Friday, April 16, 2010

“Being Present”

(This blog is second in a 4-part series, “Sharing 101”)

This past week has been full, to say the least. Good, bad, and all the spaces in between. On Saturday, I watched my sister get married. My baby sister. She’s 30 now, but in my mind she’ll always be sort-of frozen at a freshman in highschool. The ceremony was held outdoors and it was beautiful. There was a point where I found myself so grateful that I was able to be there and be sober for it. I remember when my grandmother passed away a few years back and I was stoned out of my mind for the funeral. It was a real blessing to be present for this event.

I took an old friend with me to the wedding. She lives in another city, but will still see each other pretty regularly. Last time we visited, she took the bus up to see me. I offered to go and get her this time around, seeing as she was my date and all. On the way to get her, I got pulled over by the cops because the registration on my car was expired. At first, the cop threatened to impound my car, which would have left me stranded far enough away that the chances of making the wedding would have been slim-to-none. As it turned out, he only gave me a fix-it ticket. But I wasn’t loaded and I didn’t have anything illegal in my car. There was nothing to be paranoid about.

As the possibility of my car being impounded hung in the air, I didn’t even feel the need to have an imaginary phone call with my sister telling her I would miss the wedding. When I’d seen the cop pull in behind me, lights flashing, I was calm. As I talked to him, I was courteous, even apologetic. There was no need to have hysterics. There was no need to yell at him, or explain frantically about the wedding. In the end, it may have even been that calm demeanor which helped me out. And what was there to say, really? My tags were expired. I hadn’t been responsible. Throwing a fit wasn’t going to change that, and it didn’t even occur to me to try.

When I stop and think about how different that is from the way I used to handle things, I am amazed—almost to the point of being dumbfounded. I was the guy who was always going on and on about 5-0. I played with a hip-hop band for a couple years, and we saw our share of cops being cops, and we relished in our hatred of them. I can’t claim to like the police very much, but I can admit now (however grudgingly) that they are just doing their job. And, after all, my tags *were* expired.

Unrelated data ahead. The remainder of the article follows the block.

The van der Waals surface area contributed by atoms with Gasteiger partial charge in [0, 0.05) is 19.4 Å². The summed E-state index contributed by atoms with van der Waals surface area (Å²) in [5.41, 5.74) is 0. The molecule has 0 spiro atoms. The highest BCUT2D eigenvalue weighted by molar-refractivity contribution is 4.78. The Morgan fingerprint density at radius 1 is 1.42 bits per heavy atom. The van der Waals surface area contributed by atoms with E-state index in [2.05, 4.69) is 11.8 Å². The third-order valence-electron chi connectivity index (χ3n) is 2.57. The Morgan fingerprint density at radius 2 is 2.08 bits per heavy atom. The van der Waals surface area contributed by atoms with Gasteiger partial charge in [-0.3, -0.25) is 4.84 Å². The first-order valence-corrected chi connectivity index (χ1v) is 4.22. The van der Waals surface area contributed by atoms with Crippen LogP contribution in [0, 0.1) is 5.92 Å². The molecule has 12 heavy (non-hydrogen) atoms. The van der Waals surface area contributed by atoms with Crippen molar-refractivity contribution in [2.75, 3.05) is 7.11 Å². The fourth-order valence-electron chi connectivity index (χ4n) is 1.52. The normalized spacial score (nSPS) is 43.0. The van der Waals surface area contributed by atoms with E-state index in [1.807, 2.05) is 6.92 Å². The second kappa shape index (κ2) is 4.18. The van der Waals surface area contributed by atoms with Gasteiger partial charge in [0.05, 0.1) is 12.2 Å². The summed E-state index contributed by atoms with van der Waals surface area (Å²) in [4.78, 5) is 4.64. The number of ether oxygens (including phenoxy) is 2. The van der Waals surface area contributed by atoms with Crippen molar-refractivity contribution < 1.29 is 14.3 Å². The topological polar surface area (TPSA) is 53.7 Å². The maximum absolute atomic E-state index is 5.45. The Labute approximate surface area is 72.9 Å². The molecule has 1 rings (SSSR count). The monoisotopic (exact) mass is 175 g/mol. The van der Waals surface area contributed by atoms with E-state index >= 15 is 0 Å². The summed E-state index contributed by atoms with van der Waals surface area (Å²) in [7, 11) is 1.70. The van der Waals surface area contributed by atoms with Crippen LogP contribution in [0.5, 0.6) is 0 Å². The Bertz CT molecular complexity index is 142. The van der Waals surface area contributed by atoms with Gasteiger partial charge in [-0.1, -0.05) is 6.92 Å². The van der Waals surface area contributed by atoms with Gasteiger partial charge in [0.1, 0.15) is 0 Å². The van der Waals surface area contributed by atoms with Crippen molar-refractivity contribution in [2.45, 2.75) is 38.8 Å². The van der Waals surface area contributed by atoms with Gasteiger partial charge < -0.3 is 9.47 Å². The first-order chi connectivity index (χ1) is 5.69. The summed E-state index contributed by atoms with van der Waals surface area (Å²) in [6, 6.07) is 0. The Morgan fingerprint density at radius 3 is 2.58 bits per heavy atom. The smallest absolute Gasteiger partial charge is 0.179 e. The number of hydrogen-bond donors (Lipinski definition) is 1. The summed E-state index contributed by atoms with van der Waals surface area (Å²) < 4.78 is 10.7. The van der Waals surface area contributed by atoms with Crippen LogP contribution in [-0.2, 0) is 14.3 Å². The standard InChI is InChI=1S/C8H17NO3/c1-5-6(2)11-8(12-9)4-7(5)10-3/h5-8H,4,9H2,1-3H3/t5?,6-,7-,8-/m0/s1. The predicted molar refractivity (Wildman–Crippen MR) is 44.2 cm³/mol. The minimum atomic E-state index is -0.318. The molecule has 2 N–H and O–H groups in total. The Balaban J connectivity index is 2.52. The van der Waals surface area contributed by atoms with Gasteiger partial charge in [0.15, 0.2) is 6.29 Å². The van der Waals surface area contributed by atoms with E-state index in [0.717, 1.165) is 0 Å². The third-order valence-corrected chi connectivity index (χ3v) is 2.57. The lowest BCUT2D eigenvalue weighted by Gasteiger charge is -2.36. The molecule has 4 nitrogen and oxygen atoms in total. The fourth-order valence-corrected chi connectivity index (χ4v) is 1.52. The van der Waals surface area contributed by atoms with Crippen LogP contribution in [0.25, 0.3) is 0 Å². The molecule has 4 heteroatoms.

My friend and I had a blast at the reception. We talked, joked, and laughed. It truly was a celebration of joy. I made a point of taking my sister aside and letting her know how happy I was for her. Being able to relax, enjoy myself, and have a good time was truly a blessing. After the reception, I took my friend home, then continued my drive on down south to where I had a music commitment the next day.

I love playing music. I’ll never forget the feeling, after getting sober, of being able to still make music—and that I did it every bit as well if not better than I had when I was loaded. This gig I did on Sunday is one I do a couple times a year, usually. They’ve gotten to know me and I always get nice compliments. For me it’s another way of being of service. I get to go down there, give them a little something different, and give their regular guy a break.

I’ve played piano nearly 25 years, and doing this particular gig isn’t a struggle. But the reason it isn’t a struggle is because I go in a couple hours before I’m supposed to start and practice. I start off with my scales. I rehearse everything I’m scheduled to be playing that day. I improvise a little and see what special flavor I can bring. It’s because I have the discipline now to practice that things go well. When I was getting loaded, I’d just show up and wing it. Sometimes things would go alright, sometimes they wouldn’t. Now, they almost always go very well. Again, it’s the difference of being present, and having the presence of mind to do what I need to do in order to do the best I can. And more is my joy for a job well done.

On the way home, I stopped by my sponsor’s place and spent a few hours with him. Even though we talk on the phone almost every day, I don’t get to see him as often as I might if he lived closer. We took a hike and talked about all kinds of stuff, including the step work I’m doing. He’s been a great guide and always encourages me to work towards having balance in my life. He gives me that extra push when I need it, and helps me to remember to give myself credit when I deserve it. When I’m stuck inside myself, he’s always there with a different perspective and more often than not I’m able to see it. Asking for help, and following the advice I’m given when I do ask, can still be a struggle for me at times. But the fact that I don’t stay stuck anymore, damned and determined to do it my way even when it clearly isn’t working, is nothing short of a miracle.

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